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Jonesboro voters will decide Tuesday in a special election whether to approve a temporary 1 percentage- point sales tax increase.

If the tax were approved, then half of the revenue would go to the city's police and fire departments for capital improvement projects, equipment and other needs. The other half would go toward public amenities, including the library, the arts and parks.

The temporary tax would expire in 12 years and is expected to raise $18 million annually.

The city's current sales tax is 8.5%.

Craighead County Election Coordinator Jennifer Clack said in an email that 4,861 early votes had been cast through Friday. Early voting runs through Monday.

A group supporting passage of the temporary tax has campaigned over the past couple of months to get the measure approved.

"We lack the revenue to go beyond our needs," said Scott McDaniel, chairman of Team Jonesboro. "We lack the revenue to address our growth. We are 80 square miles, the second-largest [city] in the state. We only have seven fire stations. That is the same amount as Conway, which is 40 square miles."

McDaniel said the group started doing research and learned that the city isn't funded like other cities.

"A bird with one wing can't fly," he said.

The idea formed after a group of people noticed that youths were leaving the city. McDaniel said quality-of-life amenities are needed to stop the "brain drain" of young people relocating to other cities.

"We currently rank seventh in the nation on brain drain," he said. "Our kids are leaving. This statistic is a canary in a coal mine. We are at a crossroads, and we have to make a decision."

The group wants to use the sales tax to create such things as an aquatics center, a volleyball complex, a trail system and an arts center.

"El Dorado has an arts district, Batesville has the water park and volleyball complex, and we only have one public swimming complex," McDaniel said. "The one building in Batesville has changed their entire outlook. We have one of the most dominant youth volleyball places in the state -- that is true at every high school level -- but we lack the facilities to host a large event."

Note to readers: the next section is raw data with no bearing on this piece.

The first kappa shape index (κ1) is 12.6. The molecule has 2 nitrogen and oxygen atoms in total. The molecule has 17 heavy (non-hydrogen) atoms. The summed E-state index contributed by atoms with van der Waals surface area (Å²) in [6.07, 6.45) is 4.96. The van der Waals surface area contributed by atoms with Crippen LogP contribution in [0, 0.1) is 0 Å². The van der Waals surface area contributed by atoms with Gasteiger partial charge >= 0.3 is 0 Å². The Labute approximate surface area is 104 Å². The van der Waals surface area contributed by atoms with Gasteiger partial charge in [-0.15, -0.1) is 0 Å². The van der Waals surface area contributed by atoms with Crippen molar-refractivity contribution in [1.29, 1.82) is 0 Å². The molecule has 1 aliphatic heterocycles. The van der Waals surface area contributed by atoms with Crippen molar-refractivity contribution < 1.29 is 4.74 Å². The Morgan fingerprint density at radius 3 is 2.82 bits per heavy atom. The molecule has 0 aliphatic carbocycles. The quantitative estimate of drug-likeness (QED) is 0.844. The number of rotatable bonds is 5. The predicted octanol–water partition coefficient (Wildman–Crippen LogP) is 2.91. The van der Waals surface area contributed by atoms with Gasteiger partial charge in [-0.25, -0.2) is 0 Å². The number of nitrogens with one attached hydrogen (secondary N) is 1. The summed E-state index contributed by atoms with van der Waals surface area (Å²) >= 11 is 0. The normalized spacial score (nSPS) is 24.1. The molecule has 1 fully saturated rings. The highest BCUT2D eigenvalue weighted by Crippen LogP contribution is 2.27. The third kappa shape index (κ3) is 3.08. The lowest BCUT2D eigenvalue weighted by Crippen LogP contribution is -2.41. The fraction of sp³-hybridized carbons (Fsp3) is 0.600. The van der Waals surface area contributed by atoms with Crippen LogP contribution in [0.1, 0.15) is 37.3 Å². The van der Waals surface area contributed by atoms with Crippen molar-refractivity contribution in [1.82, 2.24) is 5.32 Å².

McDaniel said the public safety aspect of the tax increase is important, as well.

"We have our police force in three different buildings," he said. "They have to drive all around town to complete and document an arrest. This level of inefficiency department-wide in the midst of our violent crime hitting an all-time high. We need to grow the police force."

Another group, called Citizens Taxed Enough, formed last month in opposition to the tax increase proposal.

Iris Stevens, coordinator for the Northeast Arkansas Tea Party, said the Citizens Taxed Enough organization was created to raise funds to counter Team Jonesboro.

"Arkansas has some of the highest taxes in the country already," Stevens said. "Another increase will have a negative impact on people with middle income. We had a lot of people contact us wanting to know if we were going to fight this."

She said the quality-of-life amenities that Team Jonesboro is asking for don't need a tax to get done.

"Instead of tax measures, we could use private development," Stevens said. "For example, we could get contractors to look into building water parks. You just can't slap a tax on somebody."

The group believes taxes should be used for necessities, not amenities.

"We have streets and roads that need a lot of work," Stevens said. "Amenities are nice, but not necessary."

Officials for Citizens Taxed Enough said they support police and fire but disagreed with the way the tax increase proposal has been created.

"We are strongly in favor of supporting police and fire, but we don't like that it's coupled together," Stevens said. "It was deceptive to put them together."

Stevens said the tax increase request could have been avoided if the city hadn't let a half-cent tax dedicated to the police and fire departments lapse 4½ years ago.

"The departments have had a problem with funding ever since," Stevens said. "We need to reorganize the way things are done instead of putting it on the backs of Granny Smith."

State Desk on 09/08/2019

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